Videos of Talks by Thomas Schneider

If you are not familar with my work, it may be best to watch the videos in order.

Index:


  1. Evolution of binding sites. Mathematical Biosciences Institute Workshop, Autumn Quarter 2005, Workshop 2, Aspects of Self-Organization in Evolution (November 14-18, 2005). Ohio State University.
    • Abstracts, Lecture Materials, and Video
    • The talk, streaming from Ohio State University: Streaming Video: Real Media (requires a RealPlayer)
    • The talk, copy from this website: mbi-schneider-2005nov17.mov (can play in a browser)
      Posted with permission from MBI.
    • Title: Molecular Information Theory: From Clinical Applications To Binding Site Evolution

      Author: Thomas D. Schneider, National Institutes of Health, National Cancer Institute, Center for Cancer Research Nanobiology Program, Molecular Information Theory Group

      Molecular Information Theory: From Clinical Applications To Binding Site Evolution Thomas D. Schneider, National Institutes of Health, National Cancer Institute, Center for Cancer Research Nanobiology Program, Molecular Information Theory Group Video

      Abstract:

      Information theory was introduced by Claude Shannon in 1948 to precisely characterize data flows in communications systems. The same mathematics can also be fruitfully applied to molecular biology problems. We start with the problem of understanding how proteins interact with DNA at specific sequences called binding sites. Information theory allows us to make an average picture of the binding sites and this can be shown with a computer graphic called a sequence logo (http://schneider.ncifcrf.gov/glossary.html#sequence_logo).

      Sequence logos show how strongly parts of a binding site are conserved in bits of information. They have been used to study a variety of genetic control systems. More recently the same mathematics has been used to look at individual binding sites using another computer graphic called a sequence walker (http://schneider.ncifcrf.gov/glossary.html#sequence_walker). Sequence walkers are being used to predict whether changes in human genes cause mutations or are neutral polymorphisms. It may be possible to predict the degree of colon cancer by this method.

      How do genetic systems gain information by evolutionary processes? Information theory was used to observe information gain in the binding sites for an artificial `protein' in a computer model of evolution. The model begins with zero information and, as in naturally occurring genetic systems, the information measured in the fully evolved binding sites is close to that needed to locate the sites in the genome. The transition is rapid, demonstrating that information gain can occur by punctuated equilibrium. (http://schneider.ncifcrf.gov/paper/ev).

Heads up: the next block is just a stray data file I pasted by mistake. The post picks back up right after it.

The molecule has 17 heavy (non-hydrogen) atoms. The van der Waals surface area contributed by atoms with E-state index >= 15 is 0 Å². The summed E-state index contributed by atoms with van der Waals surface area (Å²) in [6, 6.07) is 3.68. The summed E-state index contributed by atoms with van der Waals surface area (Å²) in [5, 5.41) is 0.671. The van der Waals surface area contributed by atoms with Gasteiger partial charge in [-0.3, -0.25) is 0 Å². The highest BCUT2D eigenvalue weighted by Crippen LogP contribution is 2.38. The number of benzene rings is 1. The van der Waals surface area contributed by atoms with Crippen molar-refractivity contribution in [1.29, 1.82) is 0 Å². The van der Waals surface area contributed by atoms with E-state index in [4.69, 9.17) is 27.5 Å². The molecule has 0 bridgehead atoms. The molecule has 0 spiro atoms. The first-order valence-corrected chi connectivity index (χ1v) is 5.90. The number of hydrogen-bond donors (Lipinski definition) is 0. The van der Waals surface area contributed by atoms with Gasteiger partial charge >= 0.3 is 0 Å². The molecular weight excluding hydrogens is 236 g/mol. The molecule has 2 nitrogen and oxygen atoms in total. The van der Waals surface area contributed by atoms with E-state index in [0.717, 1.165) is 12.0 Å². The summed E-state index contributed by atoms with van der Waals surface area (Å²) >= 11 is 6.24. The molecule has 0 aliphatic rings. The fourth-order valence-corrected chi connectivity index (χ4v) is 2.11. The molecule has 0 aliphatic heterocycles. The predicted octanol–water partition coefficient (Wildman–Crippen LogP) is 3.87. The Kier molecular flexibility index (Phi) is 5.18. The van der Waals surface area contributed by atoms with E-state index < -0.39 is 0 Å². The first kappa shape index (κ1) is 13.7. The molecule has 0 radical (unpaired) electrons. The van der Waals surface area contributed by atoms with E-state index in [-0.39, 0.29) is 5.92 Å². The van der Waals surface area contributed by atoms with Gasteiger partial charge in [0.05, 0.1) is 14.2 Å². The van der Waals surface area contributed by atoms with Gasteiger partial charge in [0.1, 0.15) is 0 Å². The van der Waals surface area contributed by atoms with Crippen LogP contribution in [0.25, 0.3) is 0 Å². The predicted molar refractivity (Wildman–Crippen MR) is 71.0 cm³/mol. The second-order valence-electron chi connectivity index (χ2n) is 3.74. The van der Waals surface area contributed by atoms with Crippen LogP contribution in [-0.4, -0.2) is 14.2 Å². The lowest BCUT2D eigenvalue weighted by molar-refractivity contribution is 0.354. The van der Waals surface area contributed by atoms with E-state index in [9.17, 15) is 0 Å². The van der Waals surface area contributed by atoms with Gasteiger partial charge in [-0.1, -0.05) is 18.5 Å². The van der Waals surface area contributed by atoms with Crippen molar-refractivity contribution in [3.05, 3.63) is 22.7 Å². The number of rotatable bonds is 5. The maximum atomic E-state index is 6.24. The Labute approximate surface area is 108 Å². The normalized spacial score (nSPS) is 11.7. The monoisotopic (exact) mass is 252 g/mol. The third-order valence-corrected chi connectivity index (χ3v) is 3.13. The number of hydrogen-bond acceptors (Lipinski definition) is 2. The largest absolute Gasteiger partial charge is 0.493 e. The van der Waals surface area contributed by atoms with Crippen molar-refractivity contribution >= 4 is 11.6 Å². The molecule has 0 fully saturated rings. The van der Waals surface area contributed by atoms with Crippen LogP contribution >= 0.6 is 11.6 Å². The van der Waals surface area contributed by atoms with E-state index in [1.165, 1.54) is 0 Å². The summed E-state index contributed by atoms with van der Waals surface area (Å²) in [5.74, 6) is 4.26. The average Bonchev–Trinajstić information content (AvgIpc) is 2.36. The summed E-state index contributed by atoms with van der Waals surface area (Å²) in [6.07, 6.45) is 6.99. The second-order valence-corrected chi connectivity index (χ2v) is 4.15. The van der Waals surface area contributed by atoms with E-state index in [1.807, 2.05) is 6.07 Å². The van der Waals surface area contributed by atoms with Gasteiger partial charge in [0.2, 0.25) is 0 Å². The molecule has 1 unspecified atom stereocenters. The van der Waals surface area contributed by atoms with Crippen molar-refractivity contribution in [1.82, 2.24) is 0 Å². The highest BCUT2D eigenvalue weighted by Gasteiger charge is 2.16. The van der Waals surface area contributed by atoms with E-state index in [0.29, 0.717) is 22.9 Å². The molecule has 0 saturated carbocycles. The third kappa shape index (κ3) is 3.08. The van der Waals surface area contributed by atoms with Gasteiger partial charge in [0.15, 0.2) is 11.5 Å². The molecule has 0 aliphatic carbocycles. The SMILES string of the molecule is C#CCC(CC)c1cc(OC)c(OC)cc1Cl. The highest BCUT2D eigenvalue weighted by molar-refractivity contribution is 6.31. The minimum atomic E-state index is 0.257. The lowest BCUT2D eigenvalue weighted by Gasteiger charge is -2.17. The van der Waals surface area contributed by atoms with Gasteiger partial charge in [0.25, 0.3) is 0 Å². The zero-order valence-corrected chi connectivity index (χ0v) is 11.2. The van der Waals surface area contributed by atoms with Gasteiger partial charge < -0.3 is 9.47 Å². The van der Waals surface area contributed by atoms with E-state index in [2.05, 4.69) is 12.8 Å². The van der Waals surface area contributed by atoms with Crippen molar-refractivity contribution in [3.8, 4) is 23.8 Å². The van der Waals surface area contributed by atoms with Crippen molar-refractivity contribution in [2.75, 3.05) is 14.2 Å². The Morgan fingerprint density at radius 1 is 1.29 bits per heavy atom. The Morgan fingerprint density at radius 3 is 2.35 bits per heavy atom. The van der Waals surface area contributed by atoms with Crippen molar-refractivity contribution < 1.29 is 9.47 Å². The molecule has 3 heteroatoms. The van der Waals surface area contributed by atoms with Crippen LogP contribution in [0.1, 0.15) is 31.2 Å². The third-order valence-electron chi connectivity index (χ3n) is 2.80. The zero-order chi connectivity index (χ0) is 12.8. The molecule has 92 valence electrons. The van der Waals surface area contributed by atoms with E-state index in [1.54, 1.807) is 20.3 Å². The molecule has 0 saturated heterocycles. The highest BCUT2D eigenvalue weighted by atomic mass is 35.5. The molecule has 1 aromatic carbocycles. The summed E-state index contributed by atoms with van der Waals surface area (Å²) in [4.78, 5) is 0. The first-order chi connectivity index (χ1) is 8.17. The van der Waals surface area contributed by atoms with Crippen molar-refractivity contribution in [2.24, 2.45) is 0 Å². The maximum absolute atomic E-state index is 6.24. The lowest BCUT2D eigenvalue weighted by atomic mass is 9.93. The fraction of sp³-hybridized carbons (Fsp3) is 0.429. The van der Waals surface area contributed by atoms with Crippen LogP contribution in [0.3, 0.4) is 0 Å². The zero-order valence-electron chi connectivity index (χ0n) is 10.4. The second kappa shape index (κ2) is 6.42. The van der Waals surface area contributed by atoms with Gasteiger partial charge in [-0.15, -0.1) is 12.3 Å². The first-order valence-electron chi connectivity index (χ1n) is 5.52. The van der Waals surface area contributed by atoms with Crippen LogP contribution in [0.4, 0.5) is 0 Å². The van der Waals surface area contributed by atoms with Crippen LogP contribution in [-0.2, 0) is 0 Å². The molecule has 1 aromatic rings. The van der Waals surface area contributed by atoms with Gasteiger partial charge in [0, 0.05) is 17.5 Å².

• related paper: http://schneider.ncifcrf.gov/paper/ev.

  2. Why is the Genetic Code Degenerate? by Tom Schneider at Bits <-> Biology 2014 May 1, Building E14, 6th floor, MIT

  3. Three Principles of Biological States: Ecology and Cancer by Tom Schneider 2014 Oct 29 Wednesday 09:04-10:13 at the meeting Biological and Bio-Inspired Information Theory (14w5170) at the Banff International Research Station (BIRS), Banff, Canada.

  4. Information Theory in Biology by Tom Schneider 2016 October 19 Wednesday at the meeting:
    100 claude Shannon 1916-2016

    The Department of Electrical Engineering
    at the Indian Institute of Technology, Kanpur India
    Celebrates Shannon Centenary
    • Abstract:
      Speaker: Thomas Schneider, National Institute of Health, USA

      In this talk I will sweep across the major ideas I have developed using information theory to understand biology (see https://alum.mit.edu/www/toms/). We will begin with measuring the information of protein or RNA binding sites on DNA or RNA (Rsequence, bits per site) using Claude Shannon's information theory. The resulting information curve can be displayed by the now-popular graphical method of sequence logos which we invented. The total information of binding sites (area under a logo) is predicted by the genome size and number of sites (Rfrequency, bits per site), and this leads to a model for the evolution of binding sites which you can run (https://alum.mit.edu/www/toms/papers/ev/). I will then introduce how to apply the same theory to individual binding sites, sequence walkers. An important question is the relationship between binding site information and the binding energy. This lead to my discovery that many molecular systems are 70% efficient. Surprisingly, the mathematics that explains 70% efficiency applies to all biological systems that have distinct states.
    • Video of the talk on YouTube.
    • Video of the talk on Tom's website.
    • Slides.

color bar Small icon for Theory of Molecular Machines: physics,
chemistry, biology, molecular biology, evolutionary theory,
genetic engineering, sequence logos, information theory,
electrical engineering, thermodynamics, statistical
mechanics, hypersphere packing, gumball machines, Maxwell's
Daemon, limits of computers


Schneider Lab

origin: 2014 Nov 03
updated: 2017 Dec 28: edit Kanpur
color bar
U.S. Department of Health and Human Services  |  National Institutes of Health  |  National Cancer Institute  |  USA.gov  | 
Policies  |  Viewing Files  |  Accessibility  |  FOIA